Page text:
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31 of 31 people found the following review helpful
This third book in the fantastic "Noughts and Crosses" trilogy proves to be a tense and thought-provoking conclusion. If you have read and enjoyed the previous two novels in Malorie Blackman's much-acclaimed series, "Noughts and Crosses" and "Knife Edge", then there is absolutely no doubt that you will love "Checkmate" too. The story follows "Nought" (white) Callum and "Cross" (black) Sephy's mixed-race daughter Callie Rose as she grows up and discovers all about her disturbing past, while struggling to fit in in a severely prejudiced society. Blackman really manages to move the reader and sustain interest throughout the novel, and I for one continuously wished for racist attitudes to be wiped from the planet as I was reading this book. I was so engrossed in the story that I found myself finishing the novel within a day of purchasing it, which undoubtedly speaks for itself. As in "Noughts and Crosses" and "Knife Edge", the plot is disturbing and touching, and if you have read either of the afore-mentioned novels, you will not have discovered everything about Callum and Sephy's story until you have devoured the final page of the brilliant "Checkmate". I highly recommend this book for teenagers and adults alike.
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14 of 14 people found the following review helpful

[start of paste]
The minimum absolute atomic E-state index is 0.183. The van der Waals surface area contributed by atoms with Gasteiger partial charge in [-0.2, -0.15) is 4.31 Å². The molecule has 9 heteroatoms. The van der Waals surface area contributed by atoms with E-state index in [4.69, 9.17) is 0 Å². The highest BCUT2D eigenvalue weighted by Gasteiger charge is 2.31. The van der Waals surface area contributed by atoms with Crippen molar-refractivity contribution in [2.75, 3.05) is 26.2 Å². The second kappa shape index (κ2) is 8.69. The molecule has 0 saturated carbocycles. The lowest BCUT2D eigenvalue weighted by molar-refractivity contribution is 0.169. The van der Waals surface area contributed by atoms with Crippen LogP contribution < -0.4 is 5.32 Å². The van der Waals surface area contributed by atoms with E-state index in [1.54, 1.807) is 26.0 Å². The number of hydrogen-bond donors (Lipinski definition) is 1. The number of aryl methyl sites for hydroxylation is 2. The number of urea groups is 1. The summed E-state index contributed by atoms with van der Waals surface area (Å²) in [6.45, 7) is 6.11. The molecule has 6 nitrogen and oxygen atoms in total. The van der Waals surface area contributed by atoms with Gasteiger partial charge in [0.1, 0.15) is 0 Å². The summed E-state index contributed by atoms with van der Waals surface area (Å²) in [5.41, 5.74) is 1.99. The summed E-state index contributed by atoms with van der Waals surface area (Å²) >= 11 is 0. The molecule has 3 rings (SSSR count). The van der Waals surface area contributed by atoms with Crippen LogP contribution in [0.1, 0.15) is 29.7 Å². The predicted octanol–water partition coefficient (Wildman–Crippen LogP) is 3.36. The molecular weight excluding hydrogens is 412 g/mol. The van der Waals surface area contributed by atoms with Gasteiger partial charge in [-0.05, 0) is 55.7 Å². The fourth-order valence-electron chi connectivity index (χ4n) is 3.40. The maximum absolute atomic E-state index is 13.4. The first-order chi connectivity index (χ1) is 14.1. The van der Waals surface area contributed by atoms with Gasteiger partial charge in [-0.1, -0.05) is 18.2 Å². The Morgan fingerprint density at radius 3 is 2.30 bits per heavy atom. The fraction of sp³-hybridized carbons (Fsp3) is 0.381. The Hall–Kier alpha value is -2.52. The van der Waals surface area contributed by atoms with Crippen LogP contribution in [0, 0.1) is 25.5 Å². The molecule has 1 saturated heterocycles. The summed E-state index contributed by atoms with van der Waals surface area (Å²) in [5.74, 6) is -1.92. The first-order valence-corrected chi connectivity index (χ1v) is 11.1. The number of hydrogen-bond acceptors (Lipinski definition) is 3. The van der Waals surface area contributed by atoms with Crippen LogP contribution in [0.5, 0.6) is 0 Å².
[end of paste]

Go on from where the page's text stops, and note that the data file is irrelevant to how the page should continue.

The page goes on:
on 21 December 2005
This book is one of the best I've ever read. It is the third in a fantastic trilogy, about racial prejudice. It's an emotional rollercoaster, telling the story of the childhood of Callie Rose, daughter of Persephone. Callie Rose is a sixteen-year-old girl, commonly deregarded by society because she has a white, or blanker, father. The plot is original and gripping, and the emotion is breathtaking. This book was long awaited after the impressive 'Noughts and Crosses'and 'Knife Edge' from earlier on in the series, which show Sephy and Callum (Callie's father) growing up, and showing the extent of the prejudice.
This really is an amazing book, and i don't want to say any more about it for fear of giving away some of the plot, but it's a stunning novel, and i really would advise it.
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10 of 10 people found the following review helpful
on 3 August 2005